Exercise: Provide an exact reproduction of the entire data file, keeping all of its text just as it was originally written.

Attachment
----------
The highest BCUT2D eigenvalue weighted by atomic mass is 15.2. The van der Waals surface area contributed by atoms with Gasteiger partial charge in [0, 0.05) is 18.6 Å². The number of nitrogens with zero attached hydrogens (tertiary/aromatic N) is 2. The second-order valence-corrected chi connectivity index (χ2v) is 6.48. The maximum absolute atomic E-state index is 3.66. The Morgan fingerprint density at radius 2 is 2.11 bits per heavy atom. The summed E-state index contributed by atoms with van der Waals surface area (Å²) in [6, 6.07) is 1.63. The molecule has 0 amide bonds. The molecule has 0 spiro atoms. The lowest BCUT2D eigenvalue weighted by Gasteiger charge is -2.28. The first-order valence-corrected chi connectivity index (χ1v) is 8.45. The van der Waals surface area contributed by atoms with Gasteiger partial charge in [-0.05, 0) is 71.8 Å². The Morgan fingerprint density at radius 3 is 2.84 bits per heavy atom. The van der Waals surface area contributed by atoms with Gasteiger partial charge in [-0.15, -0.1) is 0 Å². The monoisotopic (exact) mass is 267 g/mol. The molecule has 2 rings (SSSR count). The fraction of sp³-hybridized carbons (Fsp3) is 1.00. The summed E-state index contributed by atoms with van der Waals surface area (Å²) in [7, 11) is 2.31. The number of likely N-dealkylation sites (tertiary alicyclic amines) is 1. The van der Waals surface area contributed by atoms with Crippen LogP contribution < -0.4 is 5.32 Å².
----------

The highest BCUT2D eigenvalue weighted by atomic mass is 15.2. The van der Waals surface area contributed by atoms with Gasteiger partial charge in [0, 0.05) is 18.6 Å². The number of nitrogens with zero attached hydrogens (tertiary/aromatic N) is 2. The second-order valence-corrected chi connectivity index (χ2v) is 6.48. The maximum absolute atomic E-state index is 3.66. The Morgan fingerprint density at radius 2 is 2.11 bits per heavy atom. The summed E-state index contributed by atoms with van der Waals surface area (Å²) in [6, 6.07) is 1.63. The molecule has 0 amide bonds. The molecule has 0 spiro atoms. The lowest BCUT2D eigenvalue weighted by Gasteiger charge is -2.28. The first-order valence-corrected chi connectivity index (χ1v) is 8.45. The van der Waals surface area contributed by atoms with Gasteiger partial charge in [-0.05, 0) is 71.8 Å². The Morgan fingerprint density at radius 3 is 2.84 bits per heavy atom. The van der Waals surface area contributed by atoms with Gasteiger partial charge in [-0.15, -0.1) is 0 Å². The monoisotopic (exact) mass is 267 g/mol. The molecule has 2 rings (SSSR count). The fraction of sp³-hybridized carbons (Fsp3) is 1.00. The summed E-state index contributed by atoms with van der Waals surface area (Å²) in [7, 11) is 2.31. The number of likely N-dealkylation sites (tertiary alicyclic amines) is 1. The van der Waals surface area contributed by atoms with Crippen LogP contribution < -0.4 is 5.32 Å².